ROME - The United States will send non-lethal aid directly to
Syrian rebels for the first time, Secretary of State John Kerry said on
Thursday, disappointing opponents of President Bashar Assad who are
clamoring for Western weapons.
But in a change of emphasis, the mainly
Western and Arab "Friends of Syria" group meeting in Rome "underlined the need
to change the balance of power on the ground".
A final communique said
participants would "coordinate their efforts closely so as to best empower the
Syrian people and support the Supreme Military Command of the (rebel) Free
Syrian Army in its efforts to help them exercise self-defence".
70,000 Syrians have been killed in a fierce conflict that began with peaceful
anti-Assad protests nearly two years ago. Some 860,000 have fled abroad and
several million are displaced within the country or need humanitarian
Kerry, after the talks in Rome, said Washington would more
than double its aid to the Syrian civilian opposition, giving it an extra $60
million to help provide food, sanitation and medical care to devastated
The United States would now "extend food and medical
supplies to the opposition, including to the Syrian opposition's Supreme
Military (Council)", Kerry said.
In their communique, the "Friends of
Syria" pledged more political and material support to the Syrian National
Coalition, a fractious Cairo-based group that has struggled to gain traction
inside Syria, especially among disparate rebel forces.
Riad Seif, a
coalition leader, said before the Rome meeting that the opposition would demand
"qualitative military support".
Another coalition official welcomed the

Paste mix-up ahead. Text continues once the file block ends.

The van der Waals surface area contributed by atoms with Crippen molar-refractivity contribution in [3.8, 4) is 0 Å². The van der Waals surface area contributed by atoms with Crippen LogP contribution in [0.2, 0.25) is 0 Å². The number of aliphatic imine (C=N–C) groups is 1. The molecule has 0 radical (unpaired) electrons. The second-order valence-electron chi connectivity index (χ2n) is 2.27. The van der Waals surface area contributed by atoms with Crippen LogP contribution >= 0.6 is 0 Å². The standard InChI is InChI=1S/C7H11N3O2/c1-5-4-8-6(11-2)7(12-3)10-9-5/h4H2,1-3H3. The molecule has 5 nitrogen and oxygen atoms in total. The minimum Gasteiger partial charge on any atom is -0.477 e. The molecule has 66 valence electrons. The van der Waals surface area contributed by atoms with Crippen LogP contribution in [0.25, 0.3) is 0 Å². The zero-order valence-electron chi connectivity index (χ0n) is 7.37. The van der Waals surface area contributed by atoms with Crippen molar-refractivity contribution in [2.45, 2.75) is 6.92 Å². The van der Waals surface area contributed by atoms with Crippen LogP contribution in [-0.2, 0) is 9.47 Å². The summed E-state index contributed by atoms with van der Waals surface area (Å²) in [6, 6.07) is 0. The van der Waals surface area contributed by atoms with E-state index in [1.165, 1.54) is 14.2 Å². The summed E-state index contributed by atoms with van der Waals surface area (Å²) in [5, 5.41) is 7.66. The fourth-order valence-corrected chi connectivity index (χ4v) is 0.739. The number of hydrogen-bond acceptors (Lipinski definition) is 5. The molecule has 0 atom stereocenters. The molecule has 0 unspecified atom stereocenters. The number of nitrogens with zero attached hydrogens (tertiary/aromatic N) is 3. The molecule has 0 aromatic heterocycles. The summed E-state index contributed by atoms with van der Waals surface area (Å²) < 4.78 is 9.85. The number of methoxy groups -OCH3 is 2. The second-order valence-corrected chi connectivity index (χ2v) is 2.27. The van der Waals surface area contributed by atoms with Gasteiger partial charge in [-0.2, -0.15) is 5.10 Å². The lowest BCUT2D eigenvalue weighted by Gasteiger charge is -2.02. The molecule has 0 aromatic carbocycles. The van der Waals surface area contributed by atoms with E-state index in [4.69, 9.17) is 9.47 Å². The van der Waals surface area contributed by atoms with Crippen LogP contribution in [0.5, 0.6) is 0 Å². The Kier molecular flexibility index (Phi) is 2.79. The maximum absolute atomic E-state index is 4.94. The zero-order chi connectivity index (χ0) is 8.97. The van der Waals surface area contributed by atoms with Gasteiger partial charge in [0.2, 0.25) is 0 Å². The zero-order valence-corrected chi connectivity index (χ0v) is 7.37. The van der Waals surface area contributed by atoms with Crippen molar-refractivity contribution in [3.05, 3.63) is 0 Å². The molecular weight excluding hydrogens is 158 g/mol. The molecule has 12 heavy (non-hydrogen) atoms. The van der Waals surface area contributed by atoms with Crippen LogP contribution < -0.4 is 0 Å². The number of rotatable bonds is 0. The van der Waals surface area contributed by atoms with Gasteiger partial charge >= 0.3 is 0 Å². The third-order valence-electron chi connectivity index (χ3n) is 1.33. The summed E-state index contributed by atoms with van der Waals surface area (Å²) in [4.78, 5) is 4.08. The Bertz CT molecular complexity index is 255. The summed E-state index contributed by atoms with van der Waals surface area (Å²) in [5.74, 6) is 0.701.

result of the talks. "We move forward with a great deal of cautious optimism. We
heard today a different kind of discourse," Yasser Tabbara said.
continued U.S. refusal to send weapons may compound the frustration that
prompted the coalition to say last week it would shun the Rome talks. It
attended only under U.S. pressure.
Many in the coalition say Western
reluctance to arm rebels only plays into the hands of Islamist militants now
widely seen as the most effective forces in the struggle to topple
However, a European diplomat held out the possibility of Western
military support, saying the coalition and its Western and Arab backers would
meet in Istanbul next week to discuss military and humanitarian support to the
Meals ready to eat
Kerry's offer of medical aid and Meals
Ready to Eat (MREs), the U.S. army's basic ration, fell far short of rebel
demands for sophisticated anti-tank and anti-aircraft weapons to help turn the
tables against Assad's mostly Russian-supplied forces.
It also stopped
short of providing other forms of non-lethal assistance such as bullet-proof
vests, armoured personnel vehicles and military training to the
Last week the European Union opened the way for direct aid to
Syrian rebels, but did not lift an arms embargo on Syria.
The Rome talks
again signaled the lack of appetite among the United States and its allies for